Leave Your Ego at the Door

Your child doesn’t have to go through this laborious process alone – competing against the thousands of other applicants, many of which have used outside resources to create the most perfectly marketed application.  There is no better time than this to partner with your child. Their 17-18 year old minds, don’t necessarily grasp the idea that this process has less to do with their achievements than it does with how they are presented. As I referenced earlier, the experience for my wife with both kids couldn’t be more polar opposite. And, the one that fought the process from start to finish, almost put both of them into therapy. Either way – its not always easy but this is not the time to let your child fly solo. Don’t get me wrong, there are thousands upon thousands of kids who complete their own applications, without any help from anyone.  Frankly, that is how I did it years ago when I applied.  In retrospect, even though the landscape appears to be more competitive these days, I wish I had some insight and direction from someone who understood the process.

Remember this, the “right” fit is not necessarily the most impressive one. Take time with your child to explore colleges/universities that offer the best opportunity for growth and success.  When evaluating the right fit, look at these 4 areas: Emotional, Social, Academic and Location. Will the college or University stretch your child in these 4 areas without exerting unreasonable pressure in any one area? That should be the litmus test. When one of my kids was applying, I encouraged them to apply to 3 schools they did not want to, nor would they ever have attended. I think I did it for my own ego. They got into 1, deferred from 1 and rejected from 1.  After, I felt bad that I had made them apply, when they were never going to attend in the first place.  

Be Realistic

Your applicants grades, class rigor and scores by Junior year are what they have to work with.  Although you need to highlight the positives, create a manageable list of colleges for application. Here is a really good guideline: 3 likely, 3 target and 3 reach, and that’s it. Here is how to determine Likely, Target and Reach:  Likely are those schools that accept students below your GPA and test scores, Target are those schools that accept students that have GPA and test scores that are within the range of yours and Reach are schools that accept students with higher GPA’s and test scores.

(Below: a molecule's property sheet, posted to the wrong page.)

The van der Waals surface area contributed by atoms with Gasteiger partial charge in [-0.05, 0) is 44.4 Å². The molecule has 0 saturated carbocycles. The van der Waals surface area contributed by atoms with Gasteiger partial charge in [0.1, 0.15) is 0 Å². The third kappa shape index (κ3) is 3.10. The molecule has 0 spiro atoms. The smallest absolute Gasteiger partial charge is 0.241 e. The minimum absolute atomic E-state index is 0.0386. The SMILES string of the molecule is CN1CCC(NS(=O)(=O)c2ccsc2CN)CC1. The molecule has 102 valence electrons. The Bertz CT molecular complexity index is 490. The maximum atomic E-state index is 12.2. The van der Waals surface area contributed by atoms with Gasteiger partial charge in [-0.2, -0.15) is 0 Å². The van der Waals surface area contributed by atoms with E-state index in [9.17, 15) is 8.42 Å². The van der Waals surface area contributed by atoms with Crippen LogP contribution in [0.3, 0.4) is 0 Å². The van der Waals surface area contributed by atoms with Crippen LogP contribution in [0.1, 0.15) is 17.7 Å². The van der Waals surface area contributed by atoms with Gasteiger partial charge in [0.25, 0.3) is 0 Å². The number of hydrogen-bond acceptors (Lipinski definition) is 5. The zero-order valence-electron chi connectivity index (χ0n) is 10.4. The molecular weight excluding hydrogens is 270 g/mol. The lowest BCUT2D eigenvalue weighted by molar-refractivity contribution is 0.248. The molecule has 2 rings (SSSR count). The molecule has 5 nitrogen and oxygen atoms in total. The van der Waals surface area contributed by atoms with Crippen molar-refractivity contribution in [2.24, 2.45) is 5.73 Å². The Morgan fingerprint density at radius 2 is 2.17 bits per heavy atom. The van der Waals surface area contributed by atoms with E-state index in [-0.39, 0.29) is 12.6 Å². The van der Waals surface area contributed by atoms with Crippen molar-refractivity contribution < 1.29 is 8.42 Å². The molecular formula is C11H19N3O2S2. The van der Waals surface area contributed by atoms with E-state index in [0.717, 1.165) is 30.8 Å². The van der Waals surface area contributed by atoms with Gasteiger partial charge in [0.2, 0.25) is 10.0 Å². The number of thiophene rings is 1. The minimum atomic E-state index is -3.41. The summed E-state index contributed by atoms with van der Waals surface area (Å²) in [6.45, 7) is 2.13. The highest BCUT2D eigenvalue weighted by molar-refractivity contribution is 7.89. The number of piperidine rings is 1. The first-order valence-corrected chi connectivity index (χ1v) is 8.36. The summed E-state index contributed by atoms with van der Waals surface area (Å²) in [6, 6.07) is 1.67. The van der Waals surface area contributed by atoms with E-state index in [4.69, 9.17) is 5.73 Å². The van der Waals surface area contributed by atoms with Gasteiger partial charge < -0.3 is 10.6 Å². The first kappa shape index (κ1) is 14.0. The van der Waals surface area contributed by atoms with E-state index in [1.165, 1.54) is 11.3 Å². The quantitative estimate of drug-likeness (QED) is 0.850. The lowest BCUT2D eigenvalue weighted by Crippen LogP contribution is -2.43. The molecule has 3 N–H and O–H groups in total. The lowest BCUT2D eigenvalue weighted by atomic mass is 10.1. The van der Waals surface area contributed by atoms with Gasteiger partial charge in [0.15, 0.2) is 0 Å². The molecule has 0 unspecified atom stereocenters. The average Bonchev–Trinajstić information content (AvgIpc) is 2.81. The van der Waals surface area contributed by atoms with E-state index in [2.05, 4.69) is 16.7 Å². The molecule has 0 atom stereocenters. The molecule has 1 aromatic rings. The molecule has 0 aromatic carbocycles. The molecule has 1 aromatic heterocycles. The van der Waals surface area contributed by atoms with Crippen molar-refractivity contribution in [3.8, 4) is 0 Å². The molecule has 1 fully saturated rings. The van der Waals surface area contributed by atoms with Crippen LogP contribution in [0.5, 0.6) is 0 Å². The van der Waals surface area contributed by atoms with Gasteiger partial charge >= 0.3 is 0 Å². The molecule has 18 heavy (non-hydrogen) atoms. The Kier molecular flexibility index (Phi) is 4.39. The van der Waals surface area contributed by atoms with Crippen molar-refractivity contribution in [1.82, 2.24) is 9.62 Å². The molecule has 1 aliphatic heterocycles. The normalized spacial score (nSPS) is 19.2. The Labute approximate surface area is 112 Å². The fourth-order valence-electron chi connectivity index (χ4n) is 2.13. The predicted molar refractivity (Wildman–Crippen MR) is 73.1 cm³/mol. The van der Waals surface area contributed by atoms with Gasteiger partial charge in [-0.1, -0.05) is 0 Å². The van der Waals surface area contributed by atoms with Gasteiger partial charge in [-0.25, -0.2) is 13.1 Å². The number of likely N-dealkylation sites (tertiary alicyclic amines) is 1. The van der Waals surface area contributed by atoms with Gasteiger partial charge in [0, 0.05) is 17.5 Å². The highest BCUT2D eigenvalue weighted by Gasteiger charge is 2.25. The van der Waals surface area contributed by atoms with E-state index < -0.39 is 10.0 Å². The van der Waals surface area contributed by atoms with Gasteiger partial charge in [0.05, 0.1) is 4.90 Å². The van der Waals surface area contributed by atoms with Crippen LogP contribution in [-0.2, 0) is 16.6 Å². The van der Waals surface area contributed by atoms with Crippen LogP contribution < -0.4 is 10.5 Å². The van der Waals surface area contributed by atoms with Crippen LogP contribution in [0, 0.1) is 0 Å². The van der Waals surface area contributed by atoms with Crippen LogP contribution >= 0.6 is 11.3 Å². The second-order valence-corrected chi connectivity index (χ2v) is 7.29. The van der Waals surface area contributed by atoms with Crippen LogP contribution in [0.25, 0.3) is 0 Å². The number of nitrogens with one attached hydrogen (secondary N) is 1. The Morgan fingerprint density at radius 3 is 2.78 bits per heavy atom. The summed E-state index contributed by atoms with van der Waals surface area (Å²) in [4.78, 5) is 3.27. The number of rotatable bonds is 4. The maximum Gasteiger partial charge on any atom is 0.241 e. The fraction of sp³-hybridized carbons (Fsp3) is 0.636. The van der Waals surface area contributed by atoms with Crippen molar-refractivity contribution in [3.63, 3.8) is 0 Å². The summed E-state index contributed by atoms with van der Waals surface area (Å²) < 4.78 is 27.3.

Applying to 20 reach schools only helps the colleges bolster their acceptance numbers in their favor and can have negative emotional affects on the applicant from rejection after rejection.

Finally, there are people in your community that have unfairly used the system to get more test taking time or who have connections at certain universities or who, with lower test scores and worse grades than your applicant, get into the university you wanted. Get over it. Unfortunately, like life the college process isn’t always fair. And, more times than not it has nothing to do with the applicants qualifications, but rather needs that the college or university is trying to fill. Regardless, have faith in the idea that your child, 85% of the time, will end up in the right place and have a truly wonderful college experience.